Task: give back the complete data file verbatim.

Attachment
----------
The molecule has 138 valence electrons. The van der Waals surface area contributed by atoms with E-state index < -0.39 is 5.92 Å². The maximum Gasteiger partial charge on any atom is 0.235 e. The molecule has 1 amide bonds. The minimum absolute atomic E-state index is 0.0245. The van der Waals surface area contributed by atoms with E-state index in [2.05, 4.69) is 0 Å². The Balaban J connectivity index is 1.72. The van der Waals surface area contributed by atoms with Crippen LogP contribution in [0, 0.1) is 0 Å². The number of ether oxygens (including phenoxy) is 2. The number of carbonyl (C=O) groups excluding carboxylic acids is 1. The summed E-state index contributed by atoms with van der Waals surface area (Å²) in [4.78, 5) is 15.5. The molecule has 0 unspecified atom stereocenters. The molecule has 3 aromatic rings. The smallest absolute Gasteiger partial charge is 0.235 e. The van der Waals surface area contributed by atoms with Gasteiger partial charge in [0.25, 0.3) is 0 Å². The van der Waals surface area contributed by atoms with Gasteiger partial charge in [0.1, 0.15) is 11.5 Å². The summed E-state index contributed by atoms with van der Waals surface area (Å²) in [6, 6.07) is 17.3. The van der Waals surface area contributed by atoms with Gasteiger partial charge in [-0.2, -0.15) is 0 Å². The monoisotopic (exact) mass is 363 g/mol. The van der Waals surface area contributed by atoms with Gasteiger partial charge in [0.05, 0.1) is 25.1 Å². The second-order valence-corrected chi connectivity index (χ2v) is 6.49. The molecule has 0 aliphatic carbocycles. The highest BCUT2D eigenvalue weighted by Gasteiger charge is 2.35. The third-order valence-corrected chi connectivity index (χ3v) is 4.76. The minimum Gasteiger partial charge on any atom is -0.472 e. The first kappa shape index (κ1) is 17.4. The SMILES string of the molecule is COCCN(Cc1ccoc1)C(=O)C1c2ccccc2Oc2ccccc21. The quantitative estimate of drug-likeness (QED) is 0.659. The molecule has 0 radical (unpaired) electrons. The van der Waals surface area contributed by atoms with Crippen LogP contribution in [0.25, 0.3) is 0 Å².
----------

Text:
The molecule has 138 valence electrons. The van der Waals surface area contributed by atoms with E-state index < -0.39 is 5.92 Å². The maximum Gasteiger partial charge on any atom is 0.235 e. The molecule has 1 amide bonds. The minimum absolute atomic E-state index is 0.0245. The van der Waals surface area contributed by atoms with E-state index in [2.05, 4.69) is 0 Å². The Balaban J connectivity index is 1.72. The van der Waals surface area contributed by atoms with Crippen LogP contribution in [0, 0.1) is 0 Å². The number of ether oxygens (including phenoxy) is 2. The number of carbonyl (C=O) groups excluding carboxylic acids is 1. The summed E-state index contributed by atoms with van der Waals surface area (Å²) in [4.78, 5) is 15.5. The molecule has 0 unspecified atom stereocenters. The molecule has 3 aromatic rings. The smallest absolute Gasteiger partial charge is 0.235 e. The van der Waals surface area contributed by atoms with Gasteiger partial charge in [0.25, 0.3) is 0 Å². The van der Waals surface area contributed by atoms with Gasteiger partial charge in [0.1, 0.15) is 11.5 Å². The summed E-state index contributed by atoms with van der Waals surface area (Å²) in [6, 6.07) is 17.3. The van der Waals surface area contributed by atoms with Gasteiger partial charge in [-0.2, -0.15) is 0 Å². The monoisotopic (exact) mass is 363 g/mol. The van der Waals surface area contributed by atoms with Gasteiger partial charge in [0.05, 0.1) is 25.1 Å². The second-order valence-corrected chi connectivity index (χ2v) is 6.49. The molecule has 0 aliphatic carbocycles. The highest BCUT2D eigenvalue weighted by Gasteiger charge is 2.35. The third-order valence-corrected chi connectivity index (χ3v) is 4.76. The minimum Gasteiger partial charge on any atom is -0.472 e. The first kappa shape index (κ1) is 17.4. The SMILES string of the molecule is COCCN(Cc1ccoc1)C(=O)C1c2ccccc2Oc2ccccc21. The quantitative estimate of drug-likeness (QED) is 0.659. The molecule has 0 radical (unpaired) electrons. The van der Waals surface area contributed by atoms with Crippen LogP contribution in [0.25, 0.3) is 0 Å².